Sailors drop ice, lose to Astros 11-1, Jerry Dipoto buys fans ice cream instead

Today I went for a swim in Seattle’s Coleman Pool, a public saltwater pool in the best place in the world, Lincoln Park. Salt water, if you didn’t already know, makes you extra light and resilient in the water. For hours I wandered in the water, feeling like a misguided mermaid, lighter than air, floating like a balloon. Then it was time to go out and back on land I felt heavier than ever—as if my limbs were made of lead, my legs magnetized to the Earth’s core.

That’s what it feels like to play against the Astros after the Mariners take on lesser competition: a high that is suddenly cut short, a bleak reminder of how earthy we are. The endless quicksand feeling of playing the Astros.

It was a Verlander start in Houston, so you already know how this went: The Mariners did little to nothing against Verlander until late in the game, when he was inexplicably still in the game despite a two-figure lead against the Mariners , and Dusty Baker finally reluctantly pulled him toward him. Verlander has seen the Mariners more than any other club, and he knows just how to attack them; the Mariners’ “swing early and often” approach was ineffective, but so were the attempts to bid him down in counts. Justin Verlander owns the Mariners, and until his body says enough, it will. These are hard truths, yet true.

Robbie Ray, on the other hand, was eminently knowledgeable about the Astros, who seemed totally unperturbed by everything he threw at them. They put down all the pitches they needed to stop and hit every pitch they needed to hit and built a 4-0 lead against Ray before clearing the third inning – which he didn’t, because on that time Servais and Co. cleverly pulled the plug and sent out a series of pitchers that spanned the gamut from Penn Murfee (admirable and useful, as always) to Matt Brash (called out by Cal Raleigh) to Tommy Milone (terrible) to Ryan Borucki (less terrible, still not great) to Luis Torrens (somehow he only gave up one run, maybe this is his way of finding more playing time?).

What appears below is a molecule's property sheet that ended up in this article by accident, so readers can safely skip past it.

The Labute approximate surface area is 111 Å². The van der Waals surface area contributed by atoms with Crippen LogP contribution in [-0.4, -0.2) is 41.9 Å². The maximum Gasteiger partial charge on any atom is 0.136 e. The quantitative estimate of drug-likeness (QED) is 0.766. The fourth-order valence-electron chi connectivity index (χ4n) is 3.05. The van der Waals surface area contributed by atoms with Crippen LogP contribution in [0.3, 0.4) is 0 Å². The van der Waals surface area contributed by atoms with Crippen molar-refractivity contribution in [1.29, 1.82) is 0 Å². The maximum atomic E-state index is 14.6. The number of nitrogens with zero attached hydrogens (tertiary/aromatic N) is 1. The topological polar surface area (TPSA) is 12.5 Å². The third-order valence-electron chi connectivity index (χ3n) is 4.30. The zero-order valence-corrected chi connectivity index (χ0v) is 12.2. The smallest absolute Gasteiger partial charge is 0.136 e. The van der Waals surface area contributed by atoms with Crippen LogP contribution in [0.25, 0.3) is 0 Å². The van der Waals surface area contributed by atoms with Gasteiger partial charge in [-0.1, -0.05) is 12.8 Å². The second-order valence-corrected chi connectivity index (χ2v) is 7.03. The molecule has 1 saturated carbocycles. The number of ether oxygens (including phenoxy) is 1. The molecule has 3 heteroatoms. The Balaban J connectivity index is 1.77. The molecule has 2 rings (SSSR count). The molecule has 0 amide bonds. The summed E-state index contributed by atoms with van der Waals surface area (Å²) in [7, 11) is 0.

Perhaps that’s why, halfway through the game, it was announced that the Mariners had taken over Luis Castillo from the Reds, bolstering that famous pipeline from Cincinnati to Seattle. Personally, I am deeply bummed that it took both Marte and Arroyo to land Castillo, but that is by far the minority opinion of the Lookout Landing staff. At the very least, the Mariners have now hopefully acquired the top-level pitcher they thought would bring Ray in, but who sometimes failed to show up for that designation this season, tonight’s outing is another example.

But in any case. Mariners pitching and having the doors blown off by the Astros lineup is nothing new. Justin Verlander gives Mariner’s batters a swirly, that’s nothing new. Let’s talk about something new and interesting:

Hello, Cal Raleigh! I don’t know how closely you followed the last two games, but Cal Raleigh was SPICY. He was so angry about yesterday’s goal against Muñoz that he threw off his mask in disgust. Despite trying to keep Robbie Ray against the Astros, things didn’t go well tonight. And at this point, our CalBoy HAD IT. He does NOT want Matt Brash to shake it, and he hasn’t. He brashly wants to THROW HIS F’N PITCH INTO THE ZONE, and he gives his fellow rook some stern but necessary words. There wasn’t much to be happy about with this game, but Cal Raleigh’s growing confidence on the record and behind it is definitely a storyline to watch. Now he’s getting a new challenge teaming up with Luis Castillo, and personally I’m excited to see what happens next as Cal increasingly takes on the driver role with his various battery mates.

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